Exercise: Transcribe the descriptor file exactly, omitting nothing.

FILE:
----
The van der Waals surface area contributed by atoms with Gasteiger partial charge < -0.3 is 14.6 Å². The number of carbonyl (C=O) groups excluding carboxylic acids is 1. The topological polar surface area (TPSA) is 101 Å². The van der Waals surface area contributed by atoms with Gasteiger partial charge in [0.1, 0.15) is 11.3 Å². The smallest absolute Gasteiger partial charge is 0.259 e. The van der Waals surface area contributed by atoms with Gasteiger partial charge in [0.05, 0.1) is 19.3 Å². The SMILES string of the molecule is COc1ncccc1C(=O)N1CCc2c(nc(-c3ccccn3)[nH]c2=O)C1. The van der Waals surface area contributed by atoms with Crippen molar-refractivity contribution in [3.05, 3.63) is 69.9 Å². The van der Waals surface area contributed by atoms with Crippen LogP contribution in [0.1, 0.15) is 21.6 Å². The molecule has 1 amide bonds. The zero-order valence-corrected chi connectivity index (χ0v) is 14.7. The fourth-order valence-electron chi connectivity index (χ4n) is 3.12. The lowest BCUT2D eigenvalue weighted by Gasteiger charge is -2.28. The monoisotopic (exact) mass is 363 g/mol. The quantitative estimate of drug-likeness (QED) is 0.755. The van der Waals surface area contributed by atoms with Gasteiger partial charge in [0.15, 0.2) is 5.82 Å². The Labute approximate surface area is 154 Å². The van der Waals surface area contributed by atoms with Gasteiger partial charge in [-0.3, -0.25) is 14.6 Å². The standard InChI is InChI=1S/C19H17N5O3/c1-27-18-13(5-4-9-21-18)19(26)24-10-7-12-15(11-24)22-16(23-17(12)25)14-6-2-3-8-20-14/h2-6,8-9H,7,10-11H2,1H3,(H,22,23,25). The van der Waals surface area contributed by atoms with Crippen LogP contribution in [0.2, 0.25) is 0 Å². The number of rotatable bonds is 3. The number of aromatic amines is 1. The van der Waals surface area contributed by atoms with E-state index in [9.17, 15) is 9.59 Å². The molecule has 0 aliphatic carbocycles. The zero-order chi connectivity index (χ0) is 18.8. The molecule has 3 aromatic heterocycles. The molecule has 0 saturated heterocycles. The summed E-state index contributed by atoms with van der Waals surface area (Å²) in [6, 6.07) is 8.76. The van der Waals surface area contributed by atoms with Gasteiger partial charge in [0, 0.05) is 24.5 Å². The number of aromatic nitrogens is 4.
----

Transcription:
The van der Waals surface area contributed by atoms with Gasteiger partial charge < -0.3 is 14.6 Å². The number of carbonyl (C=O) groups excluding carboxylic acids is 1. The topological polar surface area (TPSA) is 101 Å². The van der Waals surface area contributed by atoms with Gasteiger partial charge in [0.1, 0.15) is 11.3 Å². The smallest absolute Gasteiger partial charge is 0.259 e. The van der Waals surface area contributed by atoms with Gasteiger partial charge in [0.05, 0.1) is 19.3 Å². The SMILES string of the molecule is COc1ncccc1C(=O)N1CCc2c(nc(-c3ccccn3)[nH]c2=O)C1. The van der Waals surface area contributed by atoms with Crippen molar-refractivity contribution in [3.05, 3.63) is 69.9 Å². The van der Waals surface area contributed by atoms with Crippen LogP contribution in [0.1, 0.15) is 21.6 Å². The molecule has 1 amide bonds. The zero-order valence-corrected chi connectivity index (χ0v) is 14.7. The fourth-order valence-electron chi connectivity index (χ4n) is 3.12. The lowest BCUT2D eigenvalue weighted by Gasteiger charge is -2.28. The monoisotopic (exact) mass is 363 g/mol. The quantitative estimate of drug-likeness (QED) is 0.755. The van der Waals surface area contributed by atoms with Gasteiger partial charge in [0.15, 0.2) is 5.82 Å². The Labute approximate surface area is 154 Å². The van der Waals surface area contributed by atoms with Gasteiger partial charge in [-0.3, -0.25) is 14.6 Å². The standard InChI is InChI=1S/C19H17N5O3/c1-27-18-13(5-4-9-21-18)19(26)24-10-7-12-15(11-24)22-16(23-17(12)25)14-6-2-3-8-20-14/h2-6,8-9H,7,10-11H2,1H3,(H,22,23,25). The van der Waals surface area contributed by atoms with Crippen LogP contribution in [0.2, 0.25) is 0 Å². The number of rotatable bonds is 3. The number of aromatic amines is 1. The van der Waals surface area contributed by atoms with E-state index in [9.17, 15) is 9.59 Å². The molecule has 0 aliphatic carbocycles. The zero-order chi connectivity index (χ0) is 18.8. The molecule has 3 aromatic heterocycles. The molecule has 0 saturated heterocycles. The summed E-state index contributed by atoms with van der Waals surface area (Å²) in [6, 6.07) is 8.76. The van der Waals surface area contributed by atoms with Gasteiger partial charge in [0, 0.05) is 24.5 Å². The number of aromatic nitrogens is 4.